If ever there was need for reform in safety it is now but for god sake that reform isn’t going to come from orthodox safety, a peak body or a regulator. They all have far too much invested in the status quo. Indeed, the regulator perpetuates much of the mythology in the industry. My client yesterday told me all about the paperwork that was demanded by the regulator (and also the OFSC) and 70% of what was demanded was absolutely meaningless.

Dr Rob Long

Dr Rob Long

Expert in Social Psychology, Principal & Trainer at Human Dymensions
Dr Rob Long

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Dr Rob Long
PhD., MEd., MOH., BEd., BTh., Dip T., Dip Min., Cert IV TAA, MRMIA Rob is the founder of Human Dymensions and has extensive experience, qualifications and expertise across a range of sectors including government, education, corporate, industry and community sectors over 30 years. Rob has worked at all levels of the education and training sector including serving on various post graduate executive, post graduate supervision, post graduate course design and implementation programs.

8 Replies to “Evidence, Proof and Paperwork in Safety”

  1. Spot on Rob. I do alot of work at Tier 1 companies and they explicitly state that “This company runs on paperwork”. So I have asked the question “What does this paperwork demonstrate exactly? What assumptions are being made with the attribution to outcomes?” They typically have a blank stare as they think about the question then say something like “Well, if you read the pre-task hazard analysis, you can just tell who did a good one or not”. When asked how they can tell, the conversation usually begins to move elsewhere as there really is no answer. They can not demonstrate the claims that the numbers they cite really do say what they claim.

  2. Dyno, this is the dynamic of dumb down safety. There is no connection between paperwork and effectiveness, it’s attributed. This is why the court functions on testimony as once source to determine if the paperwork was used effectively and, most times it is not.
    Paperwork is more often than not symbolic mythology for an industry that is miseducated about risk.

  3. Very similar to my own thoughts Rob. I’ve rallied against status quo for years and finally started writing about it myself. If you have a chance I’d be honored if you checked out some of my articles on relentlesssafety.com. Your article was fantastic.

  4. Rob,

    I’ve been concerned about the focus on documentation by legislators and regulators for a while.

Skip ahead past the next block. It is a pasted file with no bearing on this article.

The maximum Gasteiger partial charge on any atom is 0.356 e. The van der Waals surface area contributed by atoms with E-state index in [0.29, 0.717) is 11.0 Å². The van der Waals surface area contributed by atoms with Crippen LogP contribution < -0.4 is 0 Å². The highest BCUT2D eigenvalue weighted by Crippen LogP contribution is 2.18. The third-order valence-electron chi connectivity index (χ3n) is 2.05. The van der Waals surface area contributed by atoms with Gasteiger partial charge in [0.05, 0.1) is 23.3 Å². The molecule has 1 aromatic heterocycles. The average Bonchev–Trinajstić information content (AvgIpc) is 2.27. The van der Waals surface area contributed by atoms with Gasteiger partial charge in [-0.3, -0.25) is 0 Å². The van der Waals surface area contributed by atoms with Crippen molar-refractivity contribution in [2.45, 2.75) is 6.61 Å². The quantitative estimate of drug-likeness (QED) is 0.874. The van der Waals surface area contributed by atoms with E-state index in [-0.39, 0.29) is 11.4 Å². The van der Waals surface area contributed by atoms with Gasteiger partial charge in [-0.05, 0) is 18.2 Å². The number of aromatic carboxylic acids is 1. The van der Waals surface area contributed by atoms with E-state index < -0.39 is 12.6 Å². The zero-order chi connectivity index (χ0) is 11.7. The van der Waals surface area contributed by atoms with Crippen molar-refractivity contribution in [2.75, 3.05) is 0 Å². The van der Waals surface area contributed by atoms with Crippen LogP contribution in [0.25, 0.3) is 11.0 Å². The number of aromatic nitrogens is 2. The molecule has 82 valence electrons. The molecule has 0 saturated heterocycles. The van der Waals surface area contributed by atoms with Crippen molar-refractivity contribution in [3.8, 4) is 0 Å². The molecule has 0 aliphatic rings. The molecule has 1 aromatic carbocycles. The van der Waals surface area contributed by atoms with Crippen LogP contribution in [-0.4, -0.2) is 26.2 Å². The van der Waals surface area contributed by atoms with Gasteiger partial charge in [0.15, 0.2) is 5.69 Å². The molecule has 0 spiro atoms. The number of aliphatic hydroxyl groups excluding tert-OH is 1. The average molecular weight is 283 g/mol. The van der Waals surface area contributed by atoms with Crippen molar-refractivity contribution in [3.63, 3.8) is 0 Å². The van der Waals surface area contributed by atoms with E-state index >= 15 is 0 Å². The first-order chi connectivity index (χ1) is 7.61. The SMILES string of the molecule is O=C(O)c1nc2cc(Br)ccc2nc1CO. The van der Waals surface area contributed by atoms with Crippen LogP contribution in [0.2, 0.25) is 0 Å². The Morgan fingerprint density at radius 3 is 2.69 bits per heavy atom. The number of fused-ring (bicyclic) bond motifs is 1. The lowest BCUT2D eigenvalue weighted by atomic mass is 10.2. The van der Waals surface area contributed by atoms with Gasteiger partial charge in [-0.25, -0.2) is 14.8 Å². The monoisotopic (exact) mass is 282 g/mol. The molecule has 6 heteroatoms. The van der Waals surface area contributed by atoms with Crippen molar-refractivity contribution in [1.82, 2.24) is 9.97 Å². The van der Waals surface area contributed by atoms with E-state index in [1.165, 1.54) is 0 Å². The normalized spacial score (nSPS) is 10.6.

Documentation will still be needed, but can you recommend any references which may help with techniques for assessing the real effectiveness of an SMS and enable the documentation to be optimised?

  5. Joe, yes there is much that could be done and excellent models of effective documentation that work but the regulator is not interested. They are a part of the problem.
    Re effectiveness of SMS, the key is in the article.

  6. The work of the regulator in NSW with accident and incident investigations has sent the wrong message to business regarding workplace safety. Typically Workcover, as it was known, would arrive on-site and ask where is you “Safe System of Work”- the business would provide some form of documentation, risk assessment etc, Workcover would then reply “that’s not a safe system of work, someone got hurt” and then prosecute ” under failure to provide a safe system of work”. Easy path for Workcover, but at what cost?

    Mistakenly the safety industry, took the message from the prosecutions that the paperwork was the issue on why people were getting hurt (the belief being, get the paperwork right (something you can hold) and you have a safe system of work), rather than the harder option of addressing what was actually happening “on the job” after the paperwork was completed. This message still prevails today, complete the Take 5, JSA, SWMs etc and you will be safe.

    To really understand the hazards of a task does require experience, first hand knowledge, vision and understanding of how people see and respond to hazards, realisation that hazard controls will always introduce other hazards. Much harder than documenting paperwork from a distance for the task.

    How many prosecutions in NSW over 20 odd years were conducted under any other provision? not many. Why , because failure to provide a safe system of work is easily to prosecute than other provisions. But what message was sent to industry?

  7. John, absolutely spot on. This is the regulator. Based on phenomenal ignorance it continues to perpetuate this mythology and nothing changes. I work with many of my clients who are asked by the regulator to do the most absurd gymnastics about things that have nothing to do with tackling risk or effectively enacting safe systems of work. What they ask for is insane and only perpetuates the mythology of ‘paper systems’. In the end this is not actually about helping organisations keep people safe or tackle risk but about power over mythology and delusions about the purpose of regulation.